Ninjas, Legos a good summer start for gamers

SAN FRANCISCO (Reuters) - The start of summer is often bittersweet for gamers: there is lots of free time to play, but typically few new releases to fill the long days.

A screenshot from "Ninja Gaiden 2". The game is not for gaming novices since it retains the punishing difficulty of its predecessor. It is also not for the faint of heart, as players hack through hordes of enemies. REUTERS/Xbox 360/Microsoft/Handout

Things are different this year, though, with a strong slate of highly anticipated games over the next few weeks pointing to a possible shift in the industry’s dynamics.

“The industry is maturing and it’s just becoming less seasonal because of that,” said Todd Greenwald, an analyst with Signal Hill Capital. “The games are what drive sales, not so much the economy or seasonality.”

June is kicking off with a pair of big titles that couldn’t be more different: “Lego Indiana Jones” and “Ninja Gaiden 2”.

The toy brick version of everyone’s favorite whip-cracking archaeologist is patterned after the hit “Lego Star Wars” games from LucasArts. Players guide Indy and other characters through key scenes from the first three movies playfully recreated out of virtual Lego pieces.

“The game is very much a nostalgia-fest, people can relive the glory of the past Indy movies,” said Garnett Lee, executive previews editor at 1UP Network.

The game’s slapstick humor, clever puzzles and ability for two people to work through the game together should make it appealing for families.

That’s not the case for “Ninja Gaiden 2”, a sequel to Tecmo Ltd’s blood-spurting action game.

“Ninja Gaiden 2” is not for gaming novices since it retains the punishing difficulty of its predecessor. It is also not for the faint of heart, as players hack through hordes of enemies.

Review site GameSpy called it “a beautiful game, a violent canvas awash in streaming gouts of bloody red and slimy greens.” The game is only for Microsoft’s Xbox 360.

Next week sees another sequel to a beloved franchise as “Metal Gear Solid 4” hits store shelves in one of the most highly anticipated releases for Sony’s PlayStation 3.

Sony is counting on the game, from Japan’s Konami, to boost sales of the PS3, which has lagged the Xbox 360 and Nintendo’s Wii.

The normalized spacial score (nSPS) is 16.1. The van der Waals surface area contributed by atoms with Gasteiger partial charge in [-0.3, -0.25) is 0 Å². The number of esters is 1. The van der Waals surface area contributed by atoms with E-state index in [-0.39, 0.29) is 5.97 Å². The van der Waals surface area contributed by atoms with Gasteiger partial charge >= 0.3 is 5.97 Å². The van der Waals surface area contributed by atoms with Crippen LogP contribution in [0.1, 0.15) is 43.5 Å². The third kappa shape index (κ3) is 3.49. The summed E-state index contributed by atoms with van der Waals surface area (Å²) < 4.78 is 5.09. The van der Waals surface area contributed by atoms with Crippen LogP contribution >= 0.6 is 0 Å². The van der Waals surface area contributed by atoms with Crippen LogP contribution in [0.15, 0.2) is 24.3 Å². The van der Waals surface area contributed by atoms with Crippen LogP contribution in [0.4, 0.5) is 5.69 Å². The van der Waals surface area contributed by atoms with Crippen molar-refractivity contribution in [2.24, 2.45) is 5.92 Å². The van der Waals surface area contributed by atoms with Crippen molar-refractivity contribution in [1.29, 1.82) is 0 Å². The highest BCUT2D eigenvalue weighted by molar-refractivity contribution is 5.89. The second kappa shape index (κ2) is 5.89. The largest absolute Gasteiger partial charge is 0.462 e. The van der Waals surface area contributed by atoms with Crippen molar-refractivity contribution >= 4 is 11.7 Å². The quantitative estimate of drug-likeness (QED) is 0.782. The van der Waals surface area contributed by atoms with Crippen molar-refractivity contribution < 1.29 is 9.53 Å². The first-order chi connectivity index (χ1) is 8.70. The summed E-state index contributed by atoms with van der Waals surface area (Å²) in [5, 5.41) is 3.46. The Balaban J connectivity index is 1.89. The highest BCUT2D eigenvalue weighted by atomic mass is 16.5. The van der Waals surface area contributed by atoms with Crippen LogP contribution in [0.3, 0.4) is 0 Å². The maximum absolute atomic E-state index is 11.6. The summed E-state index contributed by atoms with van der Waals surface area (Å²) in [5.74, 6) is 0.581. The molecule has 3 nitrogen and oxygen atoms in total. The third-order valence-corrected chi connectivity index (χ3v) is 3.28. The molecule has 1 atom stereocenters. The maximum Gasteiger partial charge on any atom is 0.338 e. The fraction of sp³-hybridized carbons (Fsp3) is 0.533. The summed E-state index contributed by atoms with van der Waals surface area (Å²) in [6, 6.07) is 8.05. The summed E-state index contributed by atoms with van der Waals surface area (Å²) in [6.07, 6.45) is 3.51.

“Metal Gear Solid 4” wraps up the adventures of the series’ hero, Solid Snake, and sports its famous “stealth-action” gameplay that has players act covertly to achieve objectives rather than just gun down waves of enemies.

“It’s a war zone, so there is shooting as side A fights side B, but there’s a lot of freedom so you can take advantage of being in a war zone and find various ways to play,” creator Hideo Kojima told Reuters in a recent interview.

Electronic Arts is rolling out two titles in June. “Battlefield: Bad Company” is the latest attempt to bring its popular PC military shooting series to consoles. “Spore Creature Creator” gives gamers a taste of the upcoming game from “Sims” creator Will Wright that lets players turn microbes into a galaxy-spanning civilization.

Music fans can look forward to not one but two “Guitar Hero” games.

“Guitar Hero: On Tour”, for the Nintendo DS, is Activision’s first crack at bringing its wildly popular series to a hand-held game device.

Would-be rockers can play 25 songs from Nirvana, ZZ Top and other groups by hitting buttons on an accessory that plugs into the DS while brushing a pick across the touch screen.

For home consoles, “Guitar Hero: Aerosmith” features dozens of the band’s hits, including “Sweet Emotion” and “Walk This Way”, and will be sort of an interactive retrospective for the best-selling U.S. rock act.

“Having seen the song selection on there, it’s going to be a popular game. It hits in the wheelhouse of the whole ‘air-guitar-I’m-going-to-be-a-rock star’ phenomenon,” Lee said.